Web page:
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Experiments and Protocols

Growth Curve Protocol

50 mL Culture Flasks

In order to investigate the best time to infect E. coli with a recombinant λ-bacteriophage containing a detectable signal, the growth kinetics of E. coli in LB media must be characterized. In this set of experiments, the main aim is to gage when cultures are entering particular stages of the growth curve (refer to figure 1). In conjunction with measuring the optical density (OD) of cultures at a wavelength of 600 nm (OD600), the level of background noise of potential signal molecules was also investigated. For instance GFP & RFP have excitation peaks at 395/475/501 nm and 555 nm respectively. We investigated if we could detect the expression of gfp by absorption at low culture densities.

Figure 1: Schematic of Microbial Growth Curve. After inoculation, microbial cells adapt to the new environment (lag phase). After ample time to adapt, the microbe starts to divide rapidly with the shortest doubling time (log phase). As nutrients become depleted, cells are unable to divide and hence the culture remains "stationary" with regards to growth.

The data from the growth curves also gives scope for when to induce the “payload” circuit. At different time points in the growth curve, anhydrotetracycline can be added in order to relieve repression of mrfp expression. Interesting time points for investigating signal intensity & detection limits are; the lag, mid log & stationary phase. The time point which yields the greatest signal & lowest detection limit will be considered for infection of E. coli cultures to engineered recombinant λ-bacteriophage.

Day 1

The glycerol stock of E. coli cells was streaked out on a LB agar plate. Glycerol stock cells that bear a plasmid had to be selected for by supplementing the LB agar plates with the appropriate antibiotic at the MIC. Plates were incubated overnight at 37oC overnight.

Day 2

Three single colony were picked from each plate and used to inoculate three 10 mL of LB broth. LB broth was supplemented with antibiotics if required. Cultures were grown overnight shaking at a rate of 180 rpm at 37oC.

Day 3

Cultures were diluted back to an OD600 of ~ 0.4 in sterile and preheated LB broth. The diluted culture was used as a seed inoculum. A 1% inoculum was carried out in 50 mL of preheated LB broth. The initial OD600 was taken after inoculation to represent the starting point of the growth curve.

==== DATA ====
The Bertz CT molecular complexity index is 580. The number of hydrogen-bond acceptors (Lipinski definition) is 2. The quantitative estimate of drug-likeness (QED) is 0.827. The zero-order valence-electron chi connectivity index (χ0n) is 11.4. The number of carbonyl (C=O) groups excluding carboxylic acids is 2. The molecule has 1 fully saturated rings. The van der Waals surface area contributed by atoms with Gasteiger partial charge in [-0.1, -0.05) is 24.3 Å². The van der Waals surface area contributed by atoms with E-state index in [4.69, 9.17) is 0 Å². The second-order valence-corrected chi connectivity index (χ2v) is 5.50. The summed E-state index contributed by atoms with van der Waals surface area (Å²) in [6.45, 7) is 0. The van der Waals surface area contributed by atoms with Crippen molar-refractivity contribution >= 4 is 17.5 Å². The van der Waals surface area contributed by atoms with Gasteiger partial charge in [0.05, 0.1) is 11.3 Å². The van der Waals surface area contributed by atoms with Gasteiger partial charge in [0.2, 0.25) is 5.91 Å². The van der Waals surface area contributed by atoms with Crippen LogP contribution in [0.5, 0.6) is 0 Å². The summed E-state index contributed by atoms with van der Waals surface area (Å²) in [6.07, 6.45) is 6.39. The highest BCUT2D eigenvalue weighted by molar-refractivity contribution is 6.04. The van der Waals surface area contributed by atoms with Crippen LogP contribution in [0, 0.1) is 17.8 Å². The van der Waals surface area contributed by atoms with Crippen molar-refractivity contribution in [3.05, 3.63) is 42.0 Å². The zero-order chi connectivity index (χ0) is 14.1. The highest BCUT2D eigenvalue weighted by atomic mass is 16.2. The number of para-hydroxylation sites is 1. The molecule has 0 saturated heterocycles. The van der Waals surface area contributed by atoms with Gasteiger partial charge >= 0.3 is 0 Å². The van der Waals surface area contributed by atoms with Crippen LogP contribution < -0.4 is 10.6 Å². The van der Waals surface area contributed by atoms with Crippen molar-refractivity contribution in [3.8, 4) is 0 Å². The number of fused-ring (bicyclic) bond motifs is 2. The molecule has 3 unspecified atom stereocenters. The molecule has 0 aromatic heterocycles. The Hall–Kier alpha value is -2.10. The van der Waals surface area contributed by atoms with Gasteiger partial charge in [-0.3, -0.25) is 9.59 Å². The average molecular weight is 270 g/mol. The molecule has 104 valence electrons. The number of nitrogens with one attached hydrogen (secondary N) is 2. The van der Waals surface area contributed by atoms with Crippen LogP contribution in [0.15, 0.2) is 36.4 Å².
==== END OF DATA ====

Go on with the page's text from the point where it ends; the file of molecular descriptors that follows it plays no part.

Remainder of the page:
The cultures were left to grow for 1 hour with the OD600, OD475, OD395 & OD555. After 1 hour, culture ODs were measured at 20 minute intervals. At time points 60 minutes & 175 minutes, a viable count was taken. A dilution series ranging from 10-1 – 10-7 was carried out. 3 Χ 20 μL of each dilution was spotted on separate quadrants of the LB agar plate.

The OD of the cultures was monitored for 5 hours. A final reading of the culture OD was carried out at 24 hours. If delays in growth of cells under certain treatments are observed, the phenomenon can be further investigated by ethanol fixing cells and assessing the cellular lengths. Results can be reviewed InterLab Study Additional Results.

96-well Microtitre Plate Growth Curve.

Exactly the same preparation was carried out for the first 2 days with exception to 9 colonies being picked instead of 3. When it came to inoculation, an overnight culture was used to inoculate 200 μL of LB broth (1% inoculum). The general set up of the microtitre plate is displayed in Fig. 2.

Fig. 2: 96-Well Microtitre Plate Set Up for Growth Curve. The "BLANK" in row D was averaged & subtracted from each culture at different time points throughout the growth curve. The contents of each well is labelled; DH1-9 - E. coli DH5α, Pos1-9 - E. coli DH5α containing interlab study positive control gfp expression device, P1-1-9 - E. coli DH5α containing P1-gfp expression device & P2-1-9 E. coli DH5α containing P2-gfp expression device.

Microtitre plates were sealed with adhesive tabe and placed in a BMG-LabTech SPECTROstar. An initial reading was taken with readings being take at intervals of 20 minutes for 580 minutes. Shaking was set at 200 rpm with an incubation temperature of 37oC.

BioBrick Assembly 1: Assembly of the stf gene Protocol

For the assembly of the bacteriophage Lambda tail fibre protein (stf gene), our initial step was the design of ORF314. This sequence was optimised to remove any illegal restriction sites before having the entire gene synthesised. This sequence was initially cloned into both the linearised shipping plasmid pSB1C3 to create our first BioBrick (see details here) and into the linearised assembly plasmid pSB1K3 for further processing, using the standard iGEM restriction protocol with EcoRI and PstI enzymes, followed by ligation using T4 DNA ligase as per the standard iGEM protocol. Following purification of the plasmids using the Thermo Scientific GeneJET plasmid miniprep kit, the part size was confirmed by setting up a 10 μL restriction with EcoRI and PstI, followed by agarose gel electrophoresis (15 W, 85 mA, 150 V (limiting factor)) (Fig 1).

Fig 1. Agarose gel electrophoresis to confirm presence of BioBrick in shipping plasmid.

A 6x His-tag was subsequently added to the construct within the assembly backbone (Fig. 2) by carrying out site-directed mutagenesis to introduce restriction sites for the Type 2 restriction enzyme BsaI before the stop codon of the ORF314 sequence (Fig. 3). The construct was then restricted with this enzyme before being annealed and ligated with a pair of oligonucleotides with compatible overhangs, which contained the His-tag sequence replacement BioBrick suffix sequences.

Fig 2. Synthesised oligonucleotides containing a His-tag and BioBrick suffix.

Fig 3. Construct containing Assembly plasmid pSB1K3 and ORF314 (a) showing location of primers creating BsaI cut sites, and (b) after restriction-ligation.